RBI seeks autonomy to tackle monetary issues

RBI seeks autonomy to tackle monetary issues

While maintaining the government has not interfered so far with RBI’s functional autonomy, RBI Governor D Subbarao made a case for its “legally-backed formal autonomy” while addressing a meeting of the Central Bank Governance Group in Basel, Switzerland.

He also made a case for setting up a Monetary Policy Committee (MPC) to advice RBI on policy issues. “My own view is that we should be moving towards an MPC system, but in a phased manner,” Subbarao said.

He added, however, that as a pre-conditions for shifting to the MPC system, the central bank should be given legally-backed, formal autonomy. Shifting to MPC system, Subbarao said, would become a realistic option with the deepening of financial markets and improvement in operating procedure.

The RBI, pleading helplessness in taming rising prices in the short-term, also maintained it cannot do much to contain inflation which is caused by inadequate supply of essential items. “Monetary policy, as is well known, is an ineffective instrument for reining in inflation emanating from supply pressures”, Subbarao said.

The drivers of inflation in India, he added, “often emanate from the supply side which are normally beyond the pale of monetary policy...It is unrealistic, under these circumstances, to expect the Reserve Bank to deliver on an inflation target in the short-term”.

Although the RBI for the ninth time since March 2010 raised its key policy rates to check price rise, the headline inflation has remained well above 8 per cent as against the comfort level of 5-6 per cent.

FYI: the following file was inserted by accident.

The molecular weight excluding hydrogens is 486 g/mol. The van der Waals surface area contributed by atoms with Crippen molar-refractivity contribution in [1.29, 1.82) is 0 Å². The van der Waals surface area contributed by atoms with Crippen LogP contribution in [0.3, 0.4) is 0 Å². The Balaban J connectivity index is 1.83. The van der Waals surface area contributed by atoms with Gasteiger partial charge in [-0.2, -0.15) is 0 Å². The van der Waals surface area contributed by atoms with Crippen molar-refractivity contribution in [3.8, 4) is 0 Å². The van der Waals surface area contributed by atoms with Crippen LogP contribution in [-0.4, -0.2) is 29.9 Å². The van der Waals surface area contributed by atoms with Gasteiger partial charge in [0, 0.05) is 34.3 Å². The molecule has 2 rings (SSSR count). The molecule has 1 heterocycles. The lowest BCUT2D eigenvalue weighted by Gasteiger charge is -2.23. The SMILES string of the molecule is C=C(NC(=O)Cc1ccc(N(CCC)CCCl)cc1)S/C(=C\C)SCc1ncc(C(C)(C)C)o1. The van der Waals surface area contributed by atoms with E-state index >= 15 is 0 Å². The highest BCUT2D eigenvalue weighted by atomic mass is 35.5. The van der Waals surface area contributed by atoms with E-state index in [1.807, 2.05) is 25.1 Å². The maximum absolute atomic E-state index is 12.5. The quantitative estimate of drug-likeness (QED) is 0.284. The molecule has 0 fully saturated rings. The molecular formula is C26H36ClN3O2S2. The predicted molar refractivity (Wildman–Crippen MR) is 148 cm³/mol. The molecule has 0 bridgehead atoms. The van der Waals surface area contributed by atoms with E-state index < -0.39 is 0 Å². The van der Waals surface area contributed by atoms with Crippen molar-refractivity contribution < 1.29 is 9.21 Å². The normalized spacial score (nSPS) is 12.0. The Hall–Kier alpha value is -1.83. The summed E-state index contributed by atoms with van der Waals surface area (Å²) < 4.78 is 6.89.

Noting that efficient transmission of monetary policy stance was essential for checking price rise, he said, “In India, monetary transmission has been improving but is still a fair bit away from best practices.” He added to dampen the efficacy of monetary signals and complicate the adoption of an inflation targeting regime in the country. The Governor further said that in a country like India inflation targeting was “neither feasible nor advisable”.

Meanwhile, RBI also opined against setting up a separate entity - Debt Management Office (DMO) - to manage the sovereign debt of the government, saying only the central bank has the requisite expertise to manage market volatility.

“Only central banks have the requisite market pulse and instruments to aid in making contextual judgements which an independent debt agency, driven by narrow objectives, will not be able to do,” Subbarao said.

“The case for shifting debt management function out of the central bank is made on several arguments such as resolving conflict of interest, reducing the cost of debt, facilitating debt consolidation and increasing transparency. These advantages are overstated,” Subbarao said.

DH Newsletter Privacy Policy Get top news in your inbox daily
GET IT
Comments (+)